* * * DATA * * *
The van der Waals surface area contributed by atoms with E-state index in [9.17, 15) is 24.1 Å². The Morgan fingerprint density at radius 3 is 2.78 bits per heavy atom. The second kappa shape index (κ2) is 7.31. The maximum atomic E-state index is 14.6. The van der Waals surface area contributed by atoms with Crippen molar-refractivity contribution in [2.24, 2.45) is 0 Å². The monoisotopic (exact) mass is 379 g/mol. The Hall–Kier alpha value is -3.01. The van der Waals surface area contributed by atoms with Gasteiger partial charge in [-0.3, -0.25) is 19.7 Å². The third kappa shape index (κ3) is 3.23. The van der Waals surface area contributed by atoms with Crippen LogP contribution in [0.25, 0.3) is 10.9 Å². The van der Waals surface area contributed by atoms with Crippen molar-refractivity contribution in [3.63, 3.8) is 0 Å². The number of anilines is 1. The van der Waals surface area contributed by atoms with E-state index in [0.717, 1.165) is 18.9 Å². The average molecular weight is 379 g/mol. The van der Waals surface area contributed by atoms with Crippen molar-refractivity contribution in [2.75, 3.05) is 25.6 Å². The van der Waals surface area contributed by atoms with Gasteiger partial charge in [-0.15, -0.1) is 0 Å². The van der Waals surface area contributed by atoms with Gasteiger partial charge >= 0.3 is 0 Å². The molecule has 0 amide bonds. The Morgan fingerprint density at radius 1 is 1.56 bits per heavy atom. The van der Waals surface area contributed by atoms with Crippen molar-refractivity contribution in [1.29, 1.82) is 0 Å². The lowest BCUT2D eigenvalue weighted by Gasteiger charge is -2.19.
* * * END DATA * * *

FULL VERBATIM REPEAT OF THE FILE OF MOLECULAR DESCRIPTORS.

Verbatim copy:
The van der Waals surface area contributed by atoms with E-state index in [9.17, 15) is 24.1 Å². The Morgan fingerprint density at radius 3 is 2.78 bits per heavy atom. The second kappa shape index (κ2) is 7.31. The maximum atomic E-state index is 14.6. The van der Waals surface area contributed by atoms with Crippen molar-refractivity contribution in [2.24, 2.45) is 0 Å². The monoisotopic (exact) mass is 379 g/mol. The Hall–Kier alpha value is -3.01. The van der Waals surface area contributed by atoms with Gasteiger partial charge in [-0.3, -0.25) is 19.7 Å². The third kappa shape index (κ3) is 3.23. The van der Waals surface area contributed by atoms with Crippen LogP contribution in [0.25, 0.3) is 10.9 Å². The van der Waals surface area contributed by atoms with Crippen molar-refractivity contribution in [3.63, 3.8) is 0 Å². The number of anilines is 1. The van der Waals surface area contributed by atoms with E-state index in [0.717, 1.165) is 18.9 Å². The average molecular weight is 379 g/mol. The van der Waals surface area contributed by atoms with Crippen molar-refractivity contribution in [2.75, 3.05) is 25.6 Å². The van der Waals surface area contributed by atoms with Gasteiger partial charge in [-0.15, -0.1) is 0 Å². The van der Waals surface area contributed by atoms with Gasteiger partial charge >= 0.3 is 0 Å². The molecule has 0 amide bonds. The Morgan fingerprint density at radius 1 is 1.56 bits per heavy atom. The van der Waals surface area contributed by atoms with Crippen molar-refractivity contribution in [1.29, 1.82) is 0 Å². The lowest BCUT2D eigenvalue weighted by Gasteiger charge is -2.19.